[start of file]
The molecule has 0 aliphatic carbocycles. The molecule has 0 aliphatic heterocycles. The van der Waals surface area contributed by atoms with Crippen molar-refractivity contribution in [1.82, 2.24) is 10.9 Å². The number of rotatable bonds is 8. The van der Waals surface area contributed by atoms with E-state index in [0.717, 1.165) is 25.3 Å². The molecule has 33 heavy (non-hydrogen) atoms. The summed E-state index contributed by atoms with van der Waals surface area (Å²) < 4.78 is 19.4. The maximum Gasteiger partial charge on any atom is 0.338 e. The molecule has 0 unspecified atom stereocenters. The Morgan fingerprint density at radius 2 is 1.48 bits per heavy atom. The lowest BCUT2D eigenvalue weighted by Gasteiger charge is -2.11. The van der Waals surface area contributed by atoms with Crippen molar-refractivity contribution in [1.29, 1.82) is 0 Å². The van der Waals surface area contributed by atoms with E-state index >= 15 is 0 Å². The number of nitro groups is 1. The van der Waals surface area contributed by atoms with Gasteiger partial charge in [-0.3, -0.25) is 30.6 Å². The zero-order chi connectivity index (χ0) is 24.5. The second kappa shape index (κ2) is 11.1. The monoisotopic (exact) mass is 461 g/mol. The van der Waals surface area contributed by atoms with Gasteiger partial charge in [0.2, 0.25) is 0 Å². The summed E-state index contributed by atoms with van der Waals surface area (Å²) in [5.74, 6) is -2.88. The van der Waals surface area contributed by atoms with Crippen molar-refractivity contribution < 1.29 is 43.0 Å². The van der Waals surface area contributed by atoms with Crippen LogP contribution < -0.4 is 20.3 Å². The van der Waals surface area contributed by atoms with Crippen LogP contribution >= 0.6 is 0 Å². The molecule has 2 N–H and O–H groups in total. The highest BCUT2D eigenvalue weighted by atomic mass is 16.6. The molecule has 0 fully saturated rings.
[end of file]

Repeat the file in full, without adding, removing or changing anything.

The molecule has 0 aliphatic carbocycles. The molecule has 0 aliphatic heterocycles. The van der Waals surface area contributed by atoms with Crippen molar-refractivity contribution in [1.82, 2.24) is 10.9 Å². The number of rotatable bonds is 8. The van der Waals surface area contributed by atoms with E-state index in [0.717, 1.165) is 25.3 Å². The molecule has 33 heavy (non-hydrogen) atoms. The summed E-state index contributed by atoms with van der Waals surface area (Å²) < 4.78 is 19.4. The maximum Gasteiger partial charge on any atom is 0.338 e. The molecule has 0 unspecified atom stereocenters. The Morgan fingerprint density at radius 2 is 1.48 bits per heavy atom. The lowest BCUT2D eigenvalue weighted by Gasteiger charge is -2.11. The van der Waals surface area contributed by atoms with Crippen molar-refractivity contribution in [1.29, 1.82) is 0 Å². The van der Waals surface area contributed by atoms with E-state index >= 15 is 0 Å². The number of nitro groups is 1. The van der Waals surface area contributed by atoms with Gasteiger partial charge in [-0.3, -0.25) is 30.6 Å². The zero-order chi connectivity index (χ0) is 24.5. The second kappa shape index (κ2) is 11.1. The monoisotopic (exact) mass is 461 g/mol. The van der Waals surface area contributed by atoms with Gasteiger partial charge in [0.2, 0.25) is 0 Å². The summed E-state index contributed by atoms with van der Waals surface area (Å²) in [5.74, 6) is -2.88. The van der Waals surface area contributed by atoms with Crippen molar-refractivity contribution < 1.29 is 43.0 Å². The van der Waals surface area contributed by atoms with Crippen LogP contribution < -0.4 is 20.3 Å². The van der Waals surface area contributed by atoms with Crippen LogP contribution >= 0.6 is 0 Å². The molecule has 2 N–H and O–H groups in total. The highest BCUT2D eigenvalue weighted by atomic mass is 16.6. The molecule has 0 fully saturated rings.